Responses to the June “Pressure Points” column have been energetic and clearly not of one mind or heart. That column addressed what its questioner — a first-time delegate to a Synod convention — described as “communications I get that are negative, attacking and belittling.”
The bulk of the responses to the column — at least so far — share the pain of readers who have experienced such attacking and destructive communications and behavior — either as delegates to a convention or, more often, as members or leaders of congregations.
Following are responses from five readers of last month’s column. The first three basically agree that such negative communication must stop or be avoided. The last two speak more to the need to point out error, when such error needs to be communicated.
R: I, too, have been dismayed and disgusted at being inundated with “yellow journalism.” As a pastoral delegate, I have struggled with even going to the convention because of the anticipation of being verbally attacked by attendees with differing viewpoints. I realized that by backing out and quitting, this would not honor God, who desires us to stand up for truth and harmony.
R: Your [statement that] “The effect of all this on folks like you is potentially damaging” misses the mark by miles. In fact, I believe, the effect is the continued “back door” losses that our church body has experienced. My family and I are among the losses.
R: Please know that we are very much at peace with our Lord. We are just so sad that many churches have become battlefields instead of havens and we will have no part of those that have. We have never given up on God, only the LCMS.
R: There are many within the LCMS [who] do not see the dangerous forces at work and are naive to think that we don’t have pastors in our Synod [who] are heterodox. … It is easy to point out the errors of the pagans like the Jews, Muslims and Jehovah’s Witnesses, but when it comes to sins in the LCMS, many lips are sealed because they are uninformed, naive or are just apathetic. In all that I have read and heard in public, I have yet to hear or read any personal attacks, but I’m sure it happens.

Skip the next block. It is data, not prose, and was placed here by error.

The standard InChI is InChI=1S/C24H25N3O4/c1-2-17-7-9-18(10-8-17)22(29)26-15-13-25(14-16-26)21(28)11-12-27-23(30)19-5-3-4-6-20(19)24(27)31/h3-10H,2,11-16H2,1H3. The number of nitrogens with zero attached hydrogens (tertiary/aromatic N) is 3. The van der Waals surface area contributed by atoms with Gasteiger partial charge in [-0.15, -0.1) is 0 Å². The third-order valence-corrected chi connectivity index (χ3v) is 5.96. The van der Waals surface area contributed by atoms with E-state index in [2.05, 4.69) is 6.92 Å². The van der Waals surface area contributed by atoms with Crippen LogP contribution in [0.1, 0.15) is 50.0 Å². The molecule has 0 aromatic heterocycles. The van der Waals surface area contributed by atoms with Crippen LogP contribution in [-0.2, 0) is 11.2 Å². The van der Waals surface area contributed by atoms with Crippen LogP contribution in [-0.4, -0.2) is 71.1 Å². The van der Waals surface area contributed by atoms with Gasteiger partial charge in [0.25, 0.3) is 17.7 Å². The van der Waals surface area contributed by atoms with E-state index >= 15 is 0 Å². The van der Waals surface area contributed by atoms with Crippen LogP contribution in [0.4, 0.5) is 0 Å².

R: I do agree that we should not engage in personal attacks. But, let us make sure that we condemn only the personal attack, and not the truth the person is trying to defend. … Let us not beat up the messengers of the Word of God or the Word of God. Let us realize that sin and Satan abound more than ever.
Most writers about conflict point to the movement from discussing differences at the level of the differences to personal attacks as the watershed place where conflict turns destructive.
Many authors who study congregational and denominational life point out that the loss of civility and the rise of personal attack in the late 20th and early 21st century are mirrored in the church. Such attitudes and behavior also are evident in the rise of the “attack ad” in American political life. Their prevalence in the church may come as a surprise to some, although not if we believe what Lutherans teach concerning the sinfulness of the human condition.
I am convinced of these three things:
We all need our own honest places of spiritual reflection, vulnerability and confession. The place to begin in all conflict is with oneself. This means having a spiritual director, confessor or counselor — someone who can walk with us “just as I am, without one plea.” In these places we will also explore the spiritual and emotional effect of this kind of conflict.
Our focus needs to be much more on behavior. Much spiritual damage is done when even the truth is spoken in destructive and demeaning ways. In fact, such behavior puts barriers in place between people and the Truth (Christ).
Christ forgives His people, loves His children with an everlasting love and will never take His presence from us.
Rev. Bruce M. Hartung, Ph.D., is dean of Ministerial Formation at Concordia Seminary, St. Louis. He can be reached at firstname.lastname@example.org.
Posted July 1, 2010